Review: Stay Woke, by Aran Thangaratnam, directed by Bridget Balodis.
Two estranged Tamil brothers, Niv (Dushan Philips) and Sai (Kaivu Suvarna) are spending the weekend away in Mount Buller with their partners.
At first, Niv tries to smooth out old sibling tensions.
His attempts soon fizzle as he learns more about Sai and his partner Kate (Rose Adams).
Niv’s partner Mae (Brooke Lee) is a non-binary anti-racism consultant for the corporate sector.
Despite being misgendered by Kate on several occasions, Mae is a lot more accepting of Kate than Niv, who confronts Kate and her historical privilege during dinner, games, and late-night conversations.
Niv lambastes Kate for failing to know about the Sri Lankan government’s massacre of Tamils throughout the war, including more than 100,000 deaths during the final stages in 2009.
Niv and Sai are repeatedly plunged into awkward and tense exchanges: their relationship with each other is mediated through their love interests.
The plot thickens as they are forced to negotiate important personal relationships with the desire to “stay woke”.
The term “woke” originated from Black Americans and simply means to be alert to injustices in society, especially racism.
In a commencement address at Oberlin college in 1965, Reverend Martin Luther King Jr delivered a speech stating:
the great challenge facing every member of this graduating class is to remain awake, alert and creative through this great revolution.
In Stay Woke, intimate atmospheric spaces (designed by Matilda Woodroofe) give a soothing contrast to the high tensions. The wooden furniture and kitchen nook depict a cozy and ordinary ski lodge. The smooth wooden floorboards of the house act like a mountain slope: they enable raw exchanges, giving the impression the audience is viewing fleeting moments out of public sight.
Niv explodes into fury more than once at Kate, including when she shares photographs of her in “brownface” during an Aladdin themed party.
That Kate’s father is a police officer does not help the situation.
In the play’s dramatic ending, Niv turns his attention to the audience. Speaking directly to us, he calls on us to bear witness to the discrimination black and brown people face at the hands of police.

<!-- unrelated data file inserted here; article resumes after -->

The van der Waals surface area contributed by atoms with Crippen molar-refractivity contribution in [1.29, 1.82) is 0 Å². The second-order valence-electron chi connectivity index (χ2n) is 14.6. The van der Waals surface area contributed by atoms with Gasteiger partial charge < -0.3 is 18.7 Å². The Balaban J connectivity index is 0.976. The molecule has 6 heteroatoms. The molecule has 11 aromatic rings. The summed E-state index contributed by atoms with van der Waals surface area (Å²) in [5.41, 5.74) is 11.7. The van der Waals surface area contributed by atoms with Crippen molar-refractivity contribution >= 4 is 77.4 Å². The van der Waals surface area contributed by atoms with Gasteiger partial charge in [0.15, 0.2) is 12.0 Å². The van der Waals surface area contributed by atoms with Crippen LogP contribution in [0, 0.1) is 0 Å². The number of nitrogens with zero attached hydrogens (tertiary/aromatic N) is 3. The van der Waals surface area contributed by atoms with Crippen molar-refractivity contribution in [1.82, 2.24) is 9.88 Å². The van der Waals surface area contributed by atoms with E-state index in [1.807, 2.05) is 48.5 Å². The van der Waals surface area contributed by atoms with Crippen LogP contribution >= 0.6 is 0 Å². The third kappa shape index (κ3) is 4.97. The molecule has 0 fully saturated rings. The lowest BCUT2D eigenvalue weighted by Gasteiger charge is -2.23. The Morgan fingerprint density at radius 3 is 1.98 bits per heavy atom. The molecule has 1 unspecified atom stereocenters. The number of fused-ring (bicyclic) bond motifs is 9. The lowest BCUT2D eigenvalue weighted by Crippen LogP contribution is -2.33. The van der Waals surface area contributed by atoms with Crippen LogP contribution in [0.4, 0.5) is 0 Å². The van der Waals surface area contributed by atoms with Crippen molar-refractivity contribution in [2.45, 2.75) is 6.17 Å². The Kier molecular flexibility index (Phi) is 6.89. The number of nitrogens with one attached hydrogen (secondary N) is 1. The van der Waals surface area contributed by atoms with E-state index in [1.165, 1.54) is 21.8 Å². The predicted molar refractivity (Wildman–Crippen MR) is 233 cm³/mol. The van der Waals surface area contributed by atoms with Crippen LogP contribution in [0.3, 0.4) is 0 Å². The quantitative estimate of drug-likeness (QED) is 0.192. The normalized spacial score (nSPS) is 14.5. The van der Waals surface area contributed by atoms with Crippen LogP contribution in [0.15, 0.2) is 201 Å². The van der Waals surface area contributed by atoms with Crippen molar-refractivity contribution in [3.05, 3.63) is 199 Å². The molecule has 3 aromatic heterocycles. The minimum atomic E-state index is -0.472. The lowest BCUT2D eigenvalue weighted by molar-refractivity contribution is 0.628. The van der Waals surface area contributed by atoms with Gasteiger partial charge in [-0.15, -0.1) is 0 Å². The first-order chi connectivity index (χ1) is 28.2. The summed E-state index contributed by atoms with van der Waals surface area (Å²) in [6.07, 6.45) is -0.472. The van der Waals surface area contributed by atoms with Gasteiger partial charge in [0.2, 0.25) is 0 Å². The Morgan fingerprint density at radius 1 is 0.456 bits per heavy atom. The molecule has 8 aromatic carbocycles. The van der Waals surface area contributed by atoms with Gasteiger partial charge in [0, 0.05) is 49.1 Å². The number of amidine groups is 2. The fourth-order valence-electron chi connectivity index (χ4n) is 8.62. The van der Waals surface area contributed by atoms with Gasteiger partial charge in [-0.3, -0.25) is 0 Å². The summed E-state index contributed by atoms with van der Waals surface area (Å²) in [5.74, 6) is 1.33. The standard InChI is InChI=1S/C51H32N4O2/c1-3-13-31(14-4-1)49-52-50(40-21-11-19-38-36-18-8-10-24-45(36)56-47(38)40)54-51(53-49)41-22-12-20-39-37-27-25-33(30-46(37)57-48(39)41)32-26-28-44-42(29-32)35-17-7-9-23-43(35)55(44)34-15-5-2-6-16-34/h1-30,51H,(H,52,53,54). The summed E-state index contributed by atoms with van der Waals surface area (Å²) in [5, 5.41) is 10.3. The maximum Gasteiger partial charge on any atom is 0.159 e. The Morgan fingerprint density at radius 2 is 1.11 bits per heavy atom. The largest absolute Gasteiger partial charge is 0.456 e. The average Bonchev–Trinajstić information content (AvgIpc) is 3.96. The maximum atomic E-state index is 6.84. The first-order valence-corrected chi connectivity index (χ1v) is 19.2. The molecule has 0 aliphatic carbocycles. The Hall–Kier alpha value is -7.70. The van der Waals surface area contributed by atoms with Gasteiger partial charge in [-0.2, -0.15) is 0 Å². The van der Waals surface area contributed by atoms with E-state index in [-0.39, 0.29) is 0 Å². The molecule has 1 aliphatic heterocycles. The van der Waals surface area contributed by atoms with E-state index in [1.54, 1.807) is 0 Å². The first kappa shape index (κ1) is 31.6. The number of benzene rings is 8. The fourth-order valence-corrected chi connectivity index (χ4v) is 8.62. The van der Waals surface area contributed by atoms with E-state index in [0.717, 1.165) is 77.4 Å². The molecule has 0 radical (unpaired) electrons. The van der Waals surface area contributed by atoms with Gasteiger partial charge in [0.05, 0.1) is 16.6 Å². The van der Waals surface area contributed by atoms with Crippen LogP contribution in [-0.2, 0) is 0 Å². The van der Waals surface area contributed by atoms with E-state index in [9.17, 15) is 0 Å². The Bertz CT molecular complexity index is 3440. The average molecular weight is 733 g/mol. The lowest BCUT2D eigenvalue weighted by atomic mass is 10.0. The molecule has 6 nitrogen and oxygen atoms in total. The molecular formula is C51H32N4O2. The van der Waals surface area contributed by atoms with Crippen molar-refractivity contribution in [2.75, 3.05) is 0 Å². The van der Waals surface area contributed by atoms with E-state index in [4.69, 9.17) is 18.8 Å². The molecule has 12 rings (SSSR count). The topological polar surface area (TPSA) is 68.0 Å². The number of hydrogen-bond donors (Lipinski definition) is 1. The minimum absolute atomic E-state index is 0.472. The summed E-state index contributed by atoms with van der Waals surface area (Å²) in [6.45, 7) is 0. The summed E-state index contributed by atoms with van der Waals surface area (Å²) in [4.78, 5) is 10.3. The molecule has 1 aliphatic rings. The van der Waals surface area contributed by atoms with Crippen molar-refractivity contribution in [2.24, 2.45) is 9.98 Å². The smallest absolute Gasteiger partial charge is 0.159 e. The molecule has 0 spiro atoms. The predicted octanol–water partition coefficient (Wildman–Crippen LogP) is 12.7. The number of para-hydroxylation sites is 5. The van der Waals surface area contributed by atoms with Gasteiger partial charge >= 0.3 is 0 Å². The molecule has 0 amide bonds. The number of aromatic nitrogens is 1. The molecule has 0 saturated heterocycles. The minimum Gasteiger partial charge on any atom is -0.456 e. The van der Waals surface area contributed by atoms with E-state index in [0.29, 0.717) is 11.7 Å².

Niv confronts the audience at the hypocrisy of it all. His sense of injustice is palpable.
An intelligent dark comedy
Niv, Mae, Sai, and Kate represent an ever-changing society in the struggle to achieve equality and justice. The dark comedy brilliantly lures the audience into the personal and political significance of staying woke, before turning the tables back on us.
Incremental positive changes are possible. In the end, Niv and Kate agree to begin unraveling the power dynamics that keeps them polarised; Niv and Sai agree to stay connected.
Thangaratnam’s brilliance is in capturing the fragility of these relationships located within broader systems of oppression.
Stay Woke is witty and clever storytelling. Staying woke is a life-long exercise in resistance to brutal regimes of power and violence.
Thangaratnam is part of a growing number of diaspora Tamils telling new stories about the struggles and joys of life in new lands.
In the postwar period, these stories hold spaces to process, reflect and heal from difficult pasts.
As an Eelam Tamil who has grown up in Australia, I valued the play beyond the passionate acting performances and high production quality. It reminded me of the importance of telling stories of injustice to those most affected by it.
Niv and Sai’s homeland is currently facing its worst economic crisis since independence, but Stay Woke leads us to be cautiously optimistic about creating respectful dialogue, systemic change and trusting relationships.
Stay Woke is at Darlinghurst Theatre Company until April 17.
This post was written by the author in their personal capacity.The opinions expressed in this article are the author’s own and do not reflect the view of The Theatre Times, their staff or collaborators.
This post was written by Niro Kandasamy.
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